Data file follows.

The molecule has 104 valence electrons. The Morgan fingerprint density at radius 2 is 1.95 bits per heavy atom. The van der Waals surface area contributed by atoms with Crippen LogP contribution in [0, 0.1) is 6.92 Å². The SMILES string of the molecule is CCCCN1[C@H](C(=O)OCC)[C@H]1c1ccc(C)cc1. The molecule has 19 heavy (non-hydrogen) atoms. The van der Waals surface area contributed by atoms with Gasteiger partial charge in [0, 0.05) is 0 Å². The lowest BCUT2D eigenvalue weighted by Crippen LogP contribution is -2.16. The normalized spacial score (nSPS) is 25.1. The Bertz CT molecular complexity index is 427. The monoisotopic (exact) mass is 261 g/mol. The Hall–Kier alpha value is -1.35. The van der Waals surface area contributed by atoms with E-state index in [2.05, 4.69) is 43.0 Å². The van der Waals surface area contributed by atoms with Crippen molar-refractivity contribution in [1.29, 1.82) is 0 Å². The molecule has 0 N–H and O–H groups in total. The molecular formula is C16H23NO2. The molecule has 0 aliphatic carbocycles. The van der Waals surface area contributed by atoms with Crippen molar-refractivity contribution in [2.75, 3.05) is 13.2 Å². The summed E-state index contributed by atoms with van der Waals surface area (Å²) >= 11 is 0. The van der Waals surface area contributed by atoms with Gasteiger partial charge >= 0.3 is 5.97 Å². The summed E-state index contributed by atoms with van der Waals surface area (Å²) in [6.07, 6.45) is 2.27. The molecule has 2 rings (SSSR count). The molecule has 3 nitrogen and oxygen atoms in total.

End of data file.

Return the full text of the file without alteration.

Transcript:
The molecule has 104 valence electrons. The Morgan fingerprint density at radius 2 is 1.95 bits per heavy atom. The van der Waals surface area contributed by atoms with Crippen LogP contribution in [0, 0.1) is 6.92 Å². The SMILES string of the molecule is CCCCN1[C@H](C(=O)OCC)[C@H]1c1ccc(C)cc1. The molecule has 19 heavy (non-hydrogen) atoms. The van der Waals surface area contributed by atoms with Gasteiger partial charge in [0, 0.05) is 0 Å². The lowest BCUT2D eigenvalue weighted by Crippen LogP contribution is -2.16. The normalized spacial score (nSPS) is 25.1. The Bertz CT molecular complexity index is 427. The monoisotopic (exact) mass is 261 g/mol. The Hall–Kier alpha value is -1.35. The van der Waals surface area contributed by atoms with E-state index in [2.05, 4.69) is 43.0 Å². The van der Waals surface area contributed by atoms with Crippen molar-refractivity contribution in [1.29, 1.82) is 0 Å². The molecule has 0 N–H and O–H groups in total. The molecular formula is C16H23NO2. The molecule has 0 aliphatic carbocycles. The van der Waals surface area contributed by atoms with Crippen molar-refractivity contribution in [2.75, 3.05) is 13.2 Å². The summed E-state index contributed by atoms with van der Waals surface area (Å²) >= 11 is 0. The van der Waals surface area contributed by atoms with Gasteiger partial charge >= 0.3 is 5.97 Å². The summed E-state index contributed by atoms with van der Waals surface area (Å²) in [6.07, 6.45) is 2.27. The molecule has 2 rings (SSSR count). The molecule has 3 nitrogen and oxygen atoms in total.